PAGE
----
Step forward Manny Steward. Even though the HBO commentator has stated that Khan did not make too many mistakes on Saturday, the Detroit-based trainer must look at Khan’s athleticism and wonder how much better the 25-year-old could be if his fundamentals, such as those wayward elbows, were improved.
Consider, although Manny loves guys who are aggressive, he took Lennox Lewis and Wlad Klistchko, often derided as “China chinned”, to the pinnacle of the heavyweight division, and kept them there. Steward took their gifts, added the ability to negate and, especially in Lewis’s case, taught the importance of tucking the elbows in and throwing a left hook off the one-two in order to ensure that the heavyweight great did not leave himself exposed to right hand counters after delivering his own punches.
Steward also preaches economical but effective footwork. Ironically, something Khan is in dire need of because, despite his athleticism, Amir tends to become quite predictable when moving, as shown by the fact that Marco Rene Maidana and Lamont Peterson could track him and trap him.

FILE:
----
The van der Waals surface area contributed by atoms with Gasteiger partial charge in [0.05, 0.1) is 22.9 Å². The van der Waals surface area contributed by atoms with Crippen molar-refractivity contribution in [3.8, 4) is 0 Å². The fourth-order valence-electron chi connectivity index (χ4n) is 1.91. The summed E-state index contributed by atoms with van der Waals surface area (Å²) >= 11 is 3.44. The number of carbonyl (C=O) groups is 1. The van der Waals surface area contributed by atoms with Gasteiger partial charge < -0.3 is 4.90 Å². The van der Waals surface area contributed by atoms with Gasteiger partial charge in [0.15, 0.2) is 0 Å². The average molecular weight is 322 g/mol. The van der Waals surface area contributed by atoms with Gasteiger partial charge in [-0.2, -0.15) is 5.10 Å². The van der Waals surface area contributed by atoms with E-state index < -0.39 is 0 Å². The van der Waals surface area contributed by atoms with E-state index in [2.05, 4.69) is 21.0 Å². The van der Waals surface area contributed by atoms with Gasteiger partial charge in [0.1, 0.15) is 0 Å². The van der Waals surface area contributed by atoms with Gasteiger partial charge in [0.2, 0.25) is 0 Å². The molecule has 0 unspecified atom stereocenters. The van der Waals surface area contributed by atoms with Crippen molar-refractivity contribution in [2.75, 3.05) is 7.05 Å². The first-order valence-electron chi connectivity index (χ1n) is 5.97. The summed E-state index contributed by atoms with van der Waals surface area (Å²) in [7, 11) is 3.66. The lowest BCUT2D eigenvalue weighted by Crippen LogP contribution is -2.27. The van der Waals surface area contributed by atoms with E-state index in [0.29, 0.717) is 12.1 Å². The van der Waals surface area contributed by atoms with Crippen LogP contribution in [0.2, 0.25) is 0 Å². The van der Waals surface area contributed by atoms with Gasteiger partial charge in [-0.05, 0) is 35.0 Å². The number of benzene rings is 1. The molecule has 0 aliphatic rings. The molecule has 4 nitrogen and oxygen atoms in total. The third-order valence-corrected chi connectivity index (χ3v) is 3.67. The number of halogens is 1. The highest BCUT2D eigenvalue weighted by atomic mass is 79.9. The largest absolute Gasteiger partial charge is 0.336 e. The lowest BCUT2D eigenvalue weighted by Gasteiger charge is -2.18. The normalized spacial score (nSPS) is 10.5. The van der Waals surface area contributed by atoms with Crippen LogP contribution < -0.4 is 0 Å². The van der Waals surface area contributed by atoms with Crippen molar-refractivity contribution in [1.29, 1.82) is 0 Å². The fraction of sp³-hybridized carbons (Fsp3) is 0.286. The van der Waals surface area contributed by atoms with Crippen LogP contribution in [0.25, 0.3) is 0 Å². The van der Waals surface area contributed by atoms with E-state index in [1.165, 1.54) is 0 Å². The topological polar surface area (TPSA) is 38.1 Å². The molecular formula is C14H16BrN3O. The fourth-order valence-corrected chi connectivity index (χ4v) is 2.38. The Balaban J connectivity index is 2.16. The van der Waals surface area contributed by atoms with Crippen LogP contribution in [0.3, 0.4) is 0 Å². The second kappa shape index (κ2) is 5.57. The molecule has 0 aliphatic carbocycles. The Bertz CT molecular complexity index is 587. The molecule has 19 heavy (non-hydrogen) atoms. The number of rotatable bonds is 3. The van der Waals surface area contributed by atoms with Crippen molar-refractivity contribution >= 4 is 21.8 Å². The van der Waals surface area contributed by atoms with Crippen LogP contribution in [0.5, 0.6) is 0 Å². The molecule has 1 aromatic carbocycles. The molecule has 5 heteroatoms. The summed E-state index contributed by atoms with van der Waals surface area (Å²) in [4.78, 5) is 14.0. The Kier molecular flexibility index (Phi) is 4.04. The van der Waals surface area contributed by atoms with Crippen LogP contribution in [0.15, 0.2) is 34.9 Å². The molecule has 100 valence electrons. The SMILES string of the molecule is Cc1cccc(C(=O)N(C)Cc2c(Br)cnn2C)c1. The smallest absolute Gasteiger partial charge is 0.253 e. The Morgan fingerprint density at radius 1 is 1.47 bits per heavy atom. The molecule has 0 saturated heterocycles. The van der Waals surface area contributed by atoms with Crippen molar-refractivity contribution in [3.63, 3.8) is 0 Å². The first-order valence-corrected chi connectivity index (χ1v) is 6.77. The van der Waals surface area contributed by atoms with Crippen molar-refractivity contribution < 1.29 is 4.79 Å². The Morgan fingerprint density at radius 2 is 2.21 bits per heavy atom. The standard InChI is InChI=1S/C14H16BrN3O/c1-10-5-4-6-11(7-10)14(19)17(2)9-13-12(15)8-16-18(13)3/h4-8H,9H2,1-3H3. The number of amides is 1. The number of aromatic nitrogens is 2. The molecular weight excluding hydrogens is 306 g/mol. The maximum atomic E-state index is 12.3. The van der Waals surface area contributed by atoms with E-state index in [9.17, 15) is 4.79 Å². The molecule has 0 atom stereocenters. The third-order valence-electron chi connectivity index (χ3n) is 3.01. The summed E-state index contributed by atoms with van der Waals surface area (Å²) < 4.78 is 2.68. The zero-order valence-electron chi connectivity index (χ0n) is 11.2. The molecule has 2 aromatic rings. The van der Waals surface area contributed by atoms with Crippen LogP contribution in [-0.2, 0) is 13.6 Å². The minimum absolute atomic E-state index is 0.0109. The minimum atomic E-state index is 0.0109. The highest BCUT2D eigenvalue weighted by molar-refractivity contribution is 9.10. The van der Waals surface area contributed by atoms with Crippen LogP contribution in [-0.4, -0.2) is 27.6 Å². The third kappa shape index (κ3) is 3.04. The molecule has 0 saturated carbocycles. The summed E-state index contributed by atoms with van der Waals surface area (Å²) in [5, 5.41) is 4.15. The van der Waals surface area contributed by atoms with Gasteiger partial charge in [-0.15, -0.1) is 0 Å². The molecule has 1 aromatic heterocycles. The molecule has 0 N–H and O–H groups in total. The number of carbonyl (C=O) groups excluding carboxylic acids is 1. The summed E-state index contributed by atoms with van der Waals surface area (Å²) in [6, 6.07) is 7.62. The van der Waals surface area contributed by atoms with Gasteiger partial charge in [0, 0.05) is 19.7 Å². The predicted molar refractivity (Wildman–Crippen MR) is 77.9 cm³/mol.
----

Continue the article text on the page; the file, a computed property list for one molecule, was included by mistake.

Khan also uses so much energy moving around that he slows once the fight goes beyond four. Adopting a tight guard, a sidestep here and there plus a sharp, long job could help Khan could make life a lot easier for himself. Steward has form when it comes to imparting those gifts, which come in handy when the fight plan goes for a Burton and a fighter elects to revert to instinct.
There is also the Klitschko factor. Wlad, like Manny, fights but twice a year, and is always going to take precedence, yet Khan could learn a hell of a lot from training alongside the Ukrainian – a slot on a Klitschko undercard over in Europe or even the U.S. would give Amir the chance to work alongside a guy who was once written off because of his vulnerability only to become the dominant man in his division. Watching Wladimir work could help the athlete become a bit of a chess player and a better, more rounded boxer – and that would be beneficial to Khan’s longevity.